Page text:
Yeah that's why we're advocating contributing at least the minimum supported by matching offered by her 401k - if your company gives you free money it should absorb up to a 50% loss and permit you to buy into a down market, even if the rabbit hole we go down is quite deep.

I think home prices, especially the mid market and upper range, are in for a rude awakening over the next year or so, so you can probably depend on the housing market to supply you with affordability. Even starter homes still have a way to fall, especially after the $8000 first time homebuyer's credit expires.
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Old 07-02-2009, 09:43 AM
 
2,348 posts, read 3,463,887 times
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My company contributes 0% !!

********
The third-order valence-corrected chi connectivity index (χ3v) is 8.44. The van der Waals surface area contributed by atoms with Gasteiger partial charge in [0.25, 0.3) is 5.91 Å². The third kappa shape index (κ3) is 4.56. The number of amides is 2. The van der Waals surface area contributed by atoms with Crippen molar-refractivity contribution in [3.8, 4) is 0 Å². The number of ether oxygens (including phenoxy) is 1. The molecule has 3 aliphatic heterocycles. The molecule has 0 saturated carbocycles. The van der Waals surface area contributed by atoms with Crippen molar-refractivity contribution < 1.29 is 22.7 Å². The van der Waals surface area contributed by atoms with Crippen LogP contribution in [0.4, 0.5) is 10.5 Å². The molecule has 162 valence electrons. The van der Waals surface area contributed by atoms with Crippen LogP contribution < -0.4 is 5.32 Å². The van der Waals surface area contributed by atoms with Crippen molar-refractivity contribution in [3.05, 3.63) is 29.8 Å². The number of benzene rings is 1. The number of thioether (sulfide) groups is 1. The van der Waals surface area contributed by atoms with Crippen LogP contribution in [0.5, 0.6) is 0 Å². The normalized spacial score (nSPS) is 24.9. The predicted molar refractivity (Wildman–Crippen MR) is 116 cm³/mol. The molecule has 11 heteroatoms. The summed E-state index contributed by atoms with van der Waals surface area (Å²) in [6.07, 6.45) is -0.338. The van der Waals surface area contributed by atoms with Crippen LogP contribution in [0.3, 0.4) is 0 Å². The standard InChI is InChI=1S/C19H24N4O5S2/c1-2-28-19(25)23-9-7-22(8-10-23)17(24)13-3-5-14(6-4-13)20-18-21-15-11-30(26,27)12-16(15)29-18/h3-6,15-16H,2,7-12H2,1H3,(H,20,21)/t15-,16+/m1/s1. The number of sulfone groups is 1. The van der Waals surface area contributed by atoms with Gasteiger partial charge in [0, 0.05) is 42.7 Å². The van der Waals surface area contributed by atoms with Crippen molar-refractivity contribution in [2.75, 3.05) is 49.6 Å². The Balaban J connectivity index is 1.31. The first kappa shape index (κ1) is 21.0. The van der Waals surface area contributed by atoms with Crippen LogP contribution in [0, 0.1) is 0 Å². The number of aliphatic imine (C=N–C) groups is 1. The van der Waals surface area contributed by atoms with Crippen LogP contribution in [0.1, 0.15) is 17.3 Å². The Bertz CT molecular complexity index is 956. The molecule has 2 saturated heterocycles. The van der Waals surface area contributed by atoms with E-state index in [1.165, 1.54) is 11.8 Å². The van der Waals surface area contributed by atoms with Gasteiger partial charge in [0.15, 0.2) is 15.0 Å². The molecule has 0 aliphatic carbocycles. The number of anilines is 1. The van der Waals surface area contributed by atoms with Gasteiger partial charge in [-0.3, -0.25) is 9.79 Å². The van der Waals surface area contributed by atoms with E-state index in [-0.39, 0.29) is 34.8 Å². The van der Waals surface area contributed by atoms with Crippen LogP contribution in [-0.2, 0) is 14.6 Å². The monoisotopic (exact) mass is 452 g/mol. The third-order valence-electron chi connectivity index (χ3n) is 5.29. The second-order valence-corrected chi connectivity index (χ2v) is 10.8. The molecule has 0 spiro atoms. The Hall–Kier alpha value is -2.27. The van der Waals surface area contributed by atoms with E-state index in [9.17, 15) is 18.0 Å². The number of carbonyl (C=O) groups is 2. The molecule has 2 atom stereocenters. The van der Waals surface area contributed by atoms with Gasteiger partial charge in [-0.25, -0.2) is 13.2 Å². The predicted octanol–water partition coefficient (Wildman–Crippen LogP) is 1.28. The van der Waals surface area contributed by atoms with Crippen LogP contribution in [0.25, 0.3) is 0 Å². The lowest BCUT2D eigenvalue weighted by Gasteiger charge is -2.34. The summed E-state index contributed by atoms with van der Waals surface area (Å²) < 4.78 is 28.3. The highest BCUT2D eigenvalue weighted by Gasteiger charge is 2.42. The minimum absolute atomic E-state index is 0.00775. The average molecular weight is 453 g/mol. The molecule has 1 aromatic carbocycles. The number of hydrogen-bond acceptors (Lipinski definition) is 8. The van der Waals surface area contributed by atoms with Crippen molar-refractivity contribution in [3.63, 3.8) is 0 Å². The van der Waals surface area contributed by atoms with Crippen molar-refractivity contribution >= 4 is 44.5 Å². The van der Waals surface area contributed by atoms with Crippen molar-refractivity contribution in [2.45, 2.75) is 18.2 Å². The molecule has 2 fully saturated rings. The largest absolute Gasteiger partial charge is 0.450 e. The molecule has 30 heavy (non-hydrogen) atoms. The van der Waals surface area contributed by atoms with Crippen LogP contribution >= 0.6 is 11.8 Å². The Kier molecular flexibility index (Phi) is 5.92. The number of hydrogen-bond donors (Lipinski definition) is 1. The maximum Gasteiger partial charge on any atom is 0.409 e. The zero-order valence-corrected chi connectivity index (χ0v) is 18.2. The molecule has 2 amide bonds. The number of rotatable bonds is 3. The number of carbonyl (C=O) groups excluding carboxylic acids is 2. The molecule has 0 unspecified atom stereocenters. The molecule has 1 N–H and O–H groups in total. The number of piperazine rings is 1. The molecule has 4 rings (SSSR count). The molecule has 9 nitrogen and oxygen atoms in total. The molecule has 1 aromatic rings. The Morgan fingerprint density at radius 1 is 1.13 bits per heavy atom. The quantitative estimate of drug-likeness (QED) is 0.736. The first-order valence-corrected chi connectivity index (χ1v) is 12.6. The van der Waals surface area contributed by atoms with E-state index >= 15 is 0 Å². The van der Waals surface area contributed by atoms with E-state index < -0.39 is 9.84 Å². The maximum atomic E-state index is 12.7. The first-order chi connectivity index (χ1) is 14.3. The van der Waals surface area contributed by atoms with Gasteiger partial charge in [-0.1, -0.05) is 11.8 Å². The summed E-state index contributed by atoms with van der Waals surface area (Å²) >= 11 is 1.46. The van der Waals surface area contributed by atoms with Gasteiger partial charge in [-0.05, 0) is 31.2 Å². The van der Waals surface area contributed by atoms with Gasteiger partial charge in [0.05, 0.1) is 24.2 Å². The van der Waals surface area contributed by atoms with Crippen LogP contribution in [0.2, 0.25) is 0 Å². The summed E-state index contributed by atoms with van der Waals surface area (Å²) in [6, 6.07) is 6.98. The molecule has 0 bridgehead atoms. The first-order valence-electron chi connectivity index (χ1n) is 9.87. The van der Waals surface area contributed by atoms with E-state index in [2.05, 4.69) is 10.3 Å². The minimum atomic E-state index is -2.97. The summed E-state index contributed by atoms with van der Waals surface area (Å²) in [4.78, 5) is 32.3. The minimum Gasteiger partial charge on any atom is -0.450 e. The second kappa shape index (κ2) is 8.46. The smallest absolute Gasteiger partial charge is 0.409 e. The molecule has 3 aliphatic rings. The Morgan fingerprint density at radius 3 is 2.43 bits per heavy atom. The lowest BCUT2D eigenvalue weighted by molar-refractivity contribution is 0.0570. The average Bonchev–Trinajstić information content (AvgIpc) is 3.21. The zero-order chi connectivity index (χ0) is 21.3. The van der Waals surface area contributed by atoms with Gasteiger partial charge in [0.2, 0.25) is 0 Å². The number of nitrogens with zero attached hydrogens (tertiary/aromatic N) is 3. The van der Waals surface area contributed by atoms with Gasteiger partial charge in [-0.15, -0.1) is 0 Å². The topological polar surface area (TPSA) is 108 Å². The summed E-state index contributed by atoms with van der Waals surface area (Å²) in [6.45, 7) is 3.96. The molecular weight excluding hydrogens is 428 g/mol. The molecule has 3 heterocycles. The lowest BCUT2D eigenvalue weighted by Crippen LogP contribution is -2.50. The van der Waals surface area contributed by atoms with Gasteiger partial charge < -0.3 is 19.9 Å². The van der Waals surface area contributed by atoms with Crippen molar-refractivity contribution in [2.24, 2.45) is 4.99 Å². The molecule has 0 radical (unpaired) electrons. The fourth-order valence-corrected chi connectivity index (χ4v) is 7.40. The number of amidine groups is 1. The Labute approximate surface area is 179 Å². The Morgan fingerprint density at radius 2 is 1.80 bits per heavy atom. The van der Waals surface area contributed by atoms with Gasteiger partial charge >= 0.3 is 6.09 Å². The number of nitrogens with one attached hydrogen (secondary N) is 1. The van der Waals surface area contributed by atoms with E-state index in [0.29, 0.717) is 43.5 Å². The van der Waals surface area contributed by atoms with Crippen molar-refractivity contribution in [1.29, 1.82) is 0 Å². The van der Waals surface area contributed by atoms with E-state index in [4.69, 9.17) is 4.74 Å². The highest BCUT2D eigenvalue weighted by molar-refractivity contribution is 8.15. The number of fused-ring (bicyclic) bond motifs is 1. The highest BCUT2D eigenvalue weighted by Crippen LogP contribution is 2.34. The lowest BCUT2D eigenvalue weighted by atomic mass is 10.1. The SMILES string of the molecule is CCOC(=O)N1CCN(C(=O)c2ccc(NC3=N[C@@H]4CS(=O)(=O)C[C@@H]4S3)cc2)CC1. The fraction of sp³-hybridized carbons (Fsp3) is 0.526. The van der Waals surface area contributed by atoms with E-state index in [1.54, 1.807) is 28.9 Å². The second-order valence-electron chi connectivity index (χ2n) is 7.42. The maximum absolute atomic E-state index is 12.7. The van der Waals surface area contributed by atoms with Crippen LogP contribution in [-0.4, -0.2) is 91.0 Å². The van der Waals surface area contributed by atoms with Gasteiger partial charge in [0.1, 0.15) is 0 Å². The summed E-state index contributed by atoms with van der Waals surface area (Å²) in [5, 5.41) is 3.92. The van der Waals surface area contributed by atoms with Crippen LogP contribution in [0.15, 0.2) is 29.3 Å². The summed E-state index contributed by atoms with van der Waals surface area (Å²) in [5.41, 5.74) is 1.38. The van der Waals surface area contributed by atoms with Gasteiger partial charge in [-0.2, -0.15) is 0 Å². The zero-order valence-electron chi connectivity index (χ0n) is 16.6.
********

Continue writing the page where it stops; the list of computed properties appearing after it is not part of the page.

I was contributing 11% of my gross to 401k. I guess I can still do 2-3%....

Also let me ask you guys this.... lets say you move into a reasonably mint house.... how much buffer should you keep over your regular expenses (including everything... mortgage/tax/utilities and anthing you can think of), as per my calc I'll have about 350-500 per month to spare.... again I just want a ballpark, I know every house is different and its hard to predict but as a general thumbrule is that amount going to be enough ?

Note: I'll be following the philosophy.... if it ain't broken... don't fix it !! for maybe the first year in the house. (wishful thinking ? )
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Old 07-02-2009, 10:09 AM
 
95 posts, read 115,516 times
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A good rule of thumb should be to reserve 1% of the home's value per year in maintenance, even if you don't use it all you may have something big happen a couple years down the road.